My regular commentator Peter left the following comment on my post Psychophysiology of blackboard teaching:
There are many disciplines where some crucial knowledge is communicated to new learners ONLY in the physical demonstration by a lecturer of some argument. Perhaps this is because it it not possible to communicate the knowledge in any other manner. In Economic game theory, for example, it is very hard to find an adequate written treatment of extensive form representations of games (ie, games as tree diagrams), because economists, to a person it seems, acquire their understanding of the semantics of these diagrams from one another in personal, face-to-face, contact, and nobody has bothered (or is able) to write this knowledge up in a textbook. The situation is similar with the use of so-called comparative statics in Economic Theory – the use of graphs in the XY-plane to compare one state of a complex adaptive system with another, later state or states. I don’t know of any adequate written treatment of this type of reasoning which could explain to a complete novice what is going on, without someone who is already knowledgeable drawing the diagrams in real-time in front of the beginner.
The same is true, I suspect, with commutative diagrams in category theory. Is there, anywhere, an adequate written explanation of the reasoning involved in chasing arrows around a commutative diagram which would explain the reasoning without having to resort to a person-to-person real-time drawing?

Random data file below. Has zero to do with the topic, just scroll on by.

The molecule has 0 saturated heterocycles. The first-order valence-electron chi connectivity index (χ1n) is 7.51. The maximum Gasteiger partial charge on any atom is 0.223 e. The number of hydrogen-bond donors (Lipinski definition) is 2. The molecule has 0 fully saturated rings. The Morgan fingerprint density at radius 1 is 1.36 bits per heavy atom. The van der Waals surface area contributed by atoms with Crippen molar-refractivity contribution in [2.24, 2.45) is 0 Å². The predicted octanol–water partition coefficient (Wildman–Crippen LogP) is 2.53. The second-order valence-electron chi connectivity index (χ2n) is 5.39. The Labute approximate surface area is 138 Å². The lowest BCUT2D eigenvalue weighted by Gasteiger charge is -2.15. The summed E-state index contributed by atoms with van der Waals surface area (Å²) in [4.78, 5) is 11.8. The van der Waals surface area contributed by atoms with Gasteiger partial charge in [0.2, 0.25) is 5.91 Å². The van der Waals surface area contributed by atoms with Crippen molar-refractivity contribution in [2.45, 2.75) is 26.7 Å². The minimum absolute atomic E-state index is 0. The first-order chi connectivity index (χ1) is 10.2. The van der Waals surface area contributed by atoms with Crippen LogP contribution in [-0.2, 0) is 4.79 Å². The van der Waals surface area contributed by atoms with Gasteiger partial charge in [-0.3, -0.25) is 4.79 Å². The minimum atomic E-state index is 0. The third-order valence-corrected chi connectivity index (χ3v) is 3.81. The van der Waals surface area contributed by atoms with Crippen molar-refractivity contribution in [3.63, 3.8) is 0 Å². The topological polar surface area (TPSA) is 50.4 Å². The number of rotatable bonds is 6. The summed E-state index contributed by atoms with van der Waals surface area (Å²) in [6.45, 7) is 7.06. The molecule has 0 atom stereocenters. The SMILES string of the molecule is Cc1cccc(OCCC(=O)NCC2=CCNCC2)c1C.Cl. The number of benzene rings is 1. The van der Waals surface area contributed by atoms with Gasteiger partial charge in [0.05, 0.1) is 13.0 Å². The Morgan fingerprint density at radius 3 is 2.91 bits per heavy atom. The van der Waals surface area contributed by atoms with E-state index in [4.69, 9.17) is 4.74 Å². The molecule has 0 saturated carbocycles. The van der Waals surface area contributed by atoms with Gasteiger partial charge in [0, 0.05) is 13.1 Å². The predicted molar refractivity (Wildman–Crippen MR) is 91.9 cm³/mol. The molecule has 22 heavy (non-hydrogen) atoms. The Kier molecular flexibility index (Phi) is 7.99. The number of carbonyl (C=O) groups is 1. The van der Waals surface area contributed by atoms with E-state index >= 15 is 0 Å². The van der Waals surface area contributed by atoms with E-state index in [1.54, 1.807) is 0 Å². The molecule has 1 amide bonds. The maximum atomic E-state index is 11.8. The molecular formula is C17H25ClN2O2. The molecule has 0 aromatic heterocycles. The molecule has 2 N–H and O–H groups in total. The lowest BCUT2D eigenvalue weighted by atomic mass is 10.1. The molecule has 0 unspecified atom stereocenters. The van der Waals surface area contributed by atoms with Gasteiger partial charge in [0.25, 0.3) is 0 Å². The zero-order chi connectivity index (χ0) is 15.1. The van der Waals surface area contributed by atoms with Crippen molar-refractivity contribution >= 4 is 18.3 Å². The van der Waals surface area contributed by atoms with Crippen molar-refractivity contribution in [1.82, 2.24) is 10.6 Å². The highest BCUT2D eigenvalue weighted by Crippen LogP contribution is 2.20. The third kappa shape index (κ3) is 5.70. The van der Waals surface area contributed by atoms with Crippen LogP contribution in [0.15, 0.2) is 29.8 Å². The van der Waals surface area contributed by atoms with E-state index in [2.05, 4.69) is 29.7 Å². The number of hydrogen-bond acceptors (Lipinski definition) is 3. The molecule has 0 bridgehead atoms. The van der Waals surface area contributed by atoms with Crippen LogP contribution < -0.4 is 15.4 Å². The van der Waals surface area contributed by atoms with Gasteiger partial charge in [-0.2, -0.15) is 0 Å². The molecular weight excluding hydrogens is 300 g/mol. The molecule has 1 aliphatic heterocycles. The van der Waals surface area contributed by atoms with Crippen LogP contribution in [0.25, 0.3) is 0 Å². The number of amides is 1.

The same applies to all kinds of diagrammatic thinking. Once upon a time three my postgraduate students worked on three completely different problems: groups of finite Morley rank, symplectic matroids and probabilistic recognition of finite simple groups. I used to talk to each of them referring to the same picture that was sitting for a month or two on the blackboard in my office. It represented the root system of type – an eternal object. Could the same be done without a blackboard (or at least a whiteboard)? I doubt it.
The picture inserted here was drawn by my daughter Maria. A couple of weeks ago she brought me as a gift a cofee mug with a chalk writable surface:
The quality of the writing surface is fantastic — I can only dream of having a blackboard of the same texture.